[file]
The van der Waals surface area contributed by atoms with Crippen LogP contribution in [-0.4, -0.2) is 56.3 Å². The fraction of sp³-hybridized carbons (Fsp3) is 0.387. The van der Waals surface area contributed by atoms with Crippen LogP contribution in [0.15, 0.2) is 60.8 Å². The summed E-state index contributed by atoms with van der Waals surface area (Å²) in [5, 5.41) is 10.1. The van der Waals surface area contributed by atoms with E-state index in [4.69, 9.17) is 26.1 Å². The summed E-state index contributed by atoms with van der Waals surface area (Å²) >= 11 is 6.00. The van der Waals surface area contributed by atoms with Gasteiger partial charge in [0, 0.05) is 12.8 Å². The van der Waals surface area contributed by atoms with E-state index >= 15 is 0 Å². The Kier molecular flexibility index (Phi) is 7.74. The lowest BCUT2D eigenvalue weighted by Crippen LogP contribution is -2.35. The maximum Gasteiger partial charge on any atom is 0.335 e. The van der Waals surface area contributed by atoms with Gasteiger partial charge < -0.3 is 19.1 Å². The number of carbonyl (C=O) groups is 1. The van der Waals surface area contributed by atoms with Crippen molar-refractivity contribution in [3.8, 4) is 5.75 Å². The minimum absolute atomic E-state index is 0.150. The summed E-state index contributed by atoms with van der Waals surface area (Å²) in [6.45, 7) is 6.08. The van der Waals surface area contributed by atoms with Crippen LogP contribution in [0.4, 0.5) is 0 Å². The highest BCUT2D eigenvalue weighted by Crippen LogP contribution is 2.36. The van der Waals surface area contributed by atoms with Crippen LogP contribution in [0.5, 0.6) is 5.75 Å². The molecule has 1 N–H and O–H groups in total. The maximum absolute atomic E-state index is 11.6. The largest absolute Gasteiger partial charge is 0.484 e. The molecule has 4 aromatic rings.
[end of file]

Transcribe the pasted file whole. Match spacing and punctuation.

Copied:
The van der Waals surface area contributed by atoms with Crippen LogP contribution in [-0.4, -0.2) is 56.3 Å². The fraction of sp³-hybridized carbons (Fsp3) is 0.387. The van der Waals surface area contributed by atoms with Crippen LogP contribution in [0.15, 0.2) is 60.8 Å². The summed E-state index contributed by atoms with van der Waals surface area (Å²) in [5, 5.41) is 10.1. The van der Waals surface area contributed by atoms with E-state index in [4.69, 9.17) is 26.1 Å². The summed E-state index contributed by atoms with van der Waals surface area (Å²) >= 11 is 6.00. The van der Waals surface area contributed by atoms with Gasteiger partial charge in [0, 0.05) is 12.8 Å². The van der Waals surface area contributed by atoms with E-state index >= 15 is 0 Å². The Kier molecular flexibility index (Phi) is 7.74. The lowest BCUT2D eigenvalue weighted by Crippen LogP contribution is -2.35. The maximum Gasteiger partial charge on any atom is 0.335 e. The van der Waals surface area contributed by atoms with Gasteiger partial charge < -0.3 is 19.1 Å². The number of carbonyl (C=O) groups is 1. The van der Waals surface area contributed by atoms with Crippen molar-refractivity contribution in [3.8, 4) is 5.75 Å². The minimum absolute atomic E-state index is 0.150. The summed E-state index contributed by atoms with van der Waals surface area (Å²) in [6.45, 7) is 6.08. The van der Waals surface area contributed by atoms with Crippen LogP contribution in [0.4, 0.5) is 0 Å². The highest BCUT2D eigenvalue weighted by Crippen LogP contribution is 2.36. The van der Waals surface area contributed by atoms with Crippen LogP contribution in [0.5, 0.6) is 5.75 Å². The molecule has 1 N–H and O–H groups in total. The maximum absolute atomic E-state index is 11.6. The largest absolute Gasteiger partial charge is 0.484 e. The molecule has 4 aromatic rings.